Tag Archives: software

A Quest for Vendor-Agnostic ERP Implementation Partner Selection and Value Realization

Ralph Billington Blog

Ralph Billington, Managing Director –  

Enterprises expend significant resources to evaluate ERP packages and select the one best suited to the specific needs of their organizational structure and business requirements. Ironically, however, they don’t take an equally analytical approach when defining their implementation strategy, selecting their provider or determining and defining the value contributors the program has to deliver against to be a resounding high five.

That’s a problem. First off, implementation comprises the lion’s share of an initiative and determines the ultimate success or failure of an ERP initiative. Mistakes made during implementation account for most of the value leakage that takes place over the long term. In this context, to prioritize package selection over implementation is a bit like agonizing over what kind of hammer to buy when you actually need and should select a carpenter.

More importantly, the approach that most enterprises take to selecting a provider to manage the implementation is inherently flawed, and contributes significantly to the consistent underperformance we see with ERP programs. The problem is that client organizations rely on providers and integrators that have a vested interest in recommending a specific solution that, while it appears focused on increasing the value of the outcome, is in fact driven in part by maximizing the integrator’s involvement and fees. This dynamic leads to over-selling of package capabilities, overselling the business impact the program will deliver (specifically with regard to pre-configured solutions) and a glossing over of business and process challenges that need to be addressed. (“That can always be done on a change order, right?”)  The result is often unanticipated customization, significant cost overruns, scheduling delays and lack of ROI.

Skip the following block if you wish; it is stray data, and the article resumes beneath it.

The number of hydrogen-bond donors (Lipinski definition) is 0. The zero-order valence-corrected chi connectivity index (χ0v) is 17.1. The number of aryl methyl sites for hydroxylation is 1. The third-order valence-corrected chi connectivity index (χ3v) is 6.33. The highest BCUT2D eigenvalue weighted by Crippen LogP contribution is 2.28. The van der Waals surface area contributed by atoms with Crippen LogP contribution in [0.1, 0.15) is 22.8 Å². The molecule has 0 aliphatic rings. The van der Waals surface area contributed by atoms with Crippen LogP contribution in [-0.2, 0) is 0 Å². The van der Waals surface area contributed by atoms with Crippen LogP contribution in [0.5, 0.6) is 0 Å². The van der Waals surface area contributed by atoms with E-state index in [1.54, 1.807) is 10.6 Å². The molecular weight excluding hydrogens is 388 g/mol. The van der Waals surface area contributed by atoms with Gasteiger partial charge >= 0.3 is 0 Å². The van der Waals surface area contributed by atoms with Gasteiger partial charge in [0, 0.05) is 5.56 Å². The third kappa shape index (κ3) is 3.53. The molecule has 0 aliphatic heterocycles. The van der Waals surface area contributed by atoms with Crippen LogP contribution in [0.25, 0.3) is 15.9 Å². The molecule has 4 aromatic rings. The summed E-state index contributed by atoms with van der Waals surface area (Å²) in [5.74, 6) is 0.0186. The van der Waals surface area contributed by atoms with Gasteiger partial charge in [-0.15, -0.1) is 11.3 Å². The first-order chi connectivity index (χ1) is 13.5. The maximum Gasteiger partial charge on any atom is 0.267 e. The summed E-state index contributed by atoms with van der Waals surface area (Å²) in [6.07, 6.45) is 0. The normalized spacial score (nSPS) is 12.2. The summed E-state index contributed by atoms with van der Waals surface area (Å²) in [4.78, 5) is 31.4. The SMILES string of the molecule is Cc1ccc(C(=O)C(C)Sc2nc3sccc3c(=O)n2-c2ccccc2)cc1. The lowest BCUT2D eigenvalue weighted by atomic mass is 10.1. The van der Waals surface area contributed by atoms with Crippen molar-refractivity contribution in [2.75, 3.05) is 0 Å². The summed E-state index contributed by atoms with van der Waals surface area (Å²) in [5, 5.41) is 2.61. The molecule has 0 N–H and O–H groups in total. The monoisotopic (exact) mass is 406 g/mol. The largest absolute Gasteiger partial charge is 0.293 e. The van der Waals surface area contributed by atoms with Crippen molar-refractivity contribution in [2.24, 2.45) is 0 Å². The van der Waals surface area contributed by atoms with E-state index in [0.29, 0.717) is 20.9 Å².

The alternative is to engage an independent third party that doesn’t have a stake in the outcome and has no incentive to sugarcoat or downplay the potential obstacles and challenges that may occur during implementation. An honest assessment upfront can prevent many unpleasant surprises down the road.

Good Microsoft Customers Beware

Louis Pellegrino Blog

Louis Pellegrino, Director – 

If you’re a loyal Microsoft Enterprise customer, you’ve likely exercised your option to leverage volume licensing agreements. You’ve diligently taken advantage of new offerings, and your environment is a poster child of Microsoft products.

Be careful.

The trouble is, Microsoft account teams are assigned aggressively high bars to grow revenue. In Microsoft’s view, there’s no such thing as a saturated customer. More specifically, there’s no such thing as a customer who shouldn’t produce more revenue this year than the year before.

If you already have a significant installed base of products, your Microsoft account team will likely focus on selling you myriad high-edition value-added products, or they will pressure you to convert your on-premises workloads to their Cloud Services.  If you dutifully sign on and acquire these upgrades, or if you move hastily to online, there’s a good chance you won’t use many of the features, which means you’ll be buying capability you don’t need.